I took a sip and swirled it around my mouth.  “Well actually it wasn’t all that great.  We’d been at this foreplay for hours, and I had no reserves left.  She whispered, ‘In here!’ and yanked me into the living room where she flung open her robe and sprawled on the couch, one leg up on the top of the cushions.  I fumbled with my pajama bottoms, got them to the ankles, then half fell on top of her.  Marianne reached down and found my flailing member, guided it into her.  I lunged blindly, came immediately.  She hugged me and soothed me a little, then we dressed, made coffee and went back upstairs.  That was it.”

I waved my hands in a gesture of finality and sat back against the cushions.

“That was it?”  She sat up straight.  “What was it?  Then what happened?”

“I thought you wanted to know how I lost my virginity.”  I blinked my eyes in mock innocence.  She glared at me and growled like a bear.  We held eyes for a minute then chuckled together.  I took another drink.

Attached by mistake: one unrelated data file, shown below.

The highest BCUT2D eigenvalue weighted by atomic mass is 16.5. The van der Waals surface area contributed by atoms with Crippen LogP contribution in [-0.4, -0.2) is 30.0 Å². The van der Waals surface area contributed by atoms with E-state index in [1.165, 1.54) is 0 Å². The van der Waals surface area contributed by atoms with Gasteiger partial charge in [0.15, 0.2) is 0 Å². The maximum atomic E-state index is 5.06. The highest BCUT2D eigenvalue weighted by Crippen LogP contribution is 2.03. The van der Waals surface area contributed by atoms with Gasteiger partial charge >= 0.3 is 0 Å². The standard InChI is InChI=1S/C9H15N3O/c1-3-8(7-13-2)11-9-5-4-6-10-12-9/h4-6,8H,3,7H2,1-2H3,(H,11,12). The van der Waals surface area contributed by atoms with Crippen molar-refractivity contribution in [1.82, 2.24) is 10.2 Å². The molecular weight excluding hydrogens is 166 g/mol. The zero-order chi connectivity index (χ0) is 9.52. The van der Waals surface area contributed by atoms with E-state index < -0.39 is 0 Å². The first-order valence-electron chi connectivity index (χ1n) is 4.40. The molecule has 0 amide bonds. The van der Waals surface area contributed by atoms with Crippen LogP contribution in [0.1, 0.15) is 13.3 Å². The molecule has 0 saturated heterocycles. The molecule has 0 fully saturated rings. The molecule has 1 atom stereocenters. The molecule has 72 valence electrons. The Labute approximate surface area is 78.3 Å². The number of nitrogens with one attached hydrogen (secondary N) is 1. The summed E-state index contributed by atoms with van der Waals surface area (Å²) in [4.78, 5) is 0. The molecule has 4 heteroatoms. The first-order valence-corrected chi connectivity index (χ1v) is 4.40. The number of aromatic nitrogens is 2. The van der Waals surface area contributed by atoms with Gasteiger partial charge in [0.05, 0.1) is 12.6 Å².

“The next day, Donald and I worked on the apartment.  Marianne cooked and ran errands, and I didn’t see her much.  She was warm but not sexual.  Nobody mentioned the shenanigans of the night before.  On Sunday, Donald drove me back home.

“A few weeks later, I was sitting in a boring Religion class, when I was called out into the hall and to the principal’s office for an emergency phone call.  It was Marianne.  ‘I’ll pick you up in 15 minutes.  Tell them your uncle’s having surgery, and he’s asking for you.  I’ll be the aunt.’  And she hung up.

“I managed to blurt out the story to the monk in charge, and, sure enough, she pulled up in the little Metropolitan a few minutes later, harried and upset like any aunt whose husband was sick.  I jumped in, and off we went.  We heard the monk say, ‘God bless you.  You’re in my prayers,’ and we exploded in laughter.  Tears ran down my face as we howled and howled at that poor man’s prayers.”

I must have trailed off remembering because she said sharply, “Hey.  You don’t have to finish this story if you don’t want to.  You looked so sad for a minute there.”  She touched my face, and I felt tears brim my eyes at her tenderness.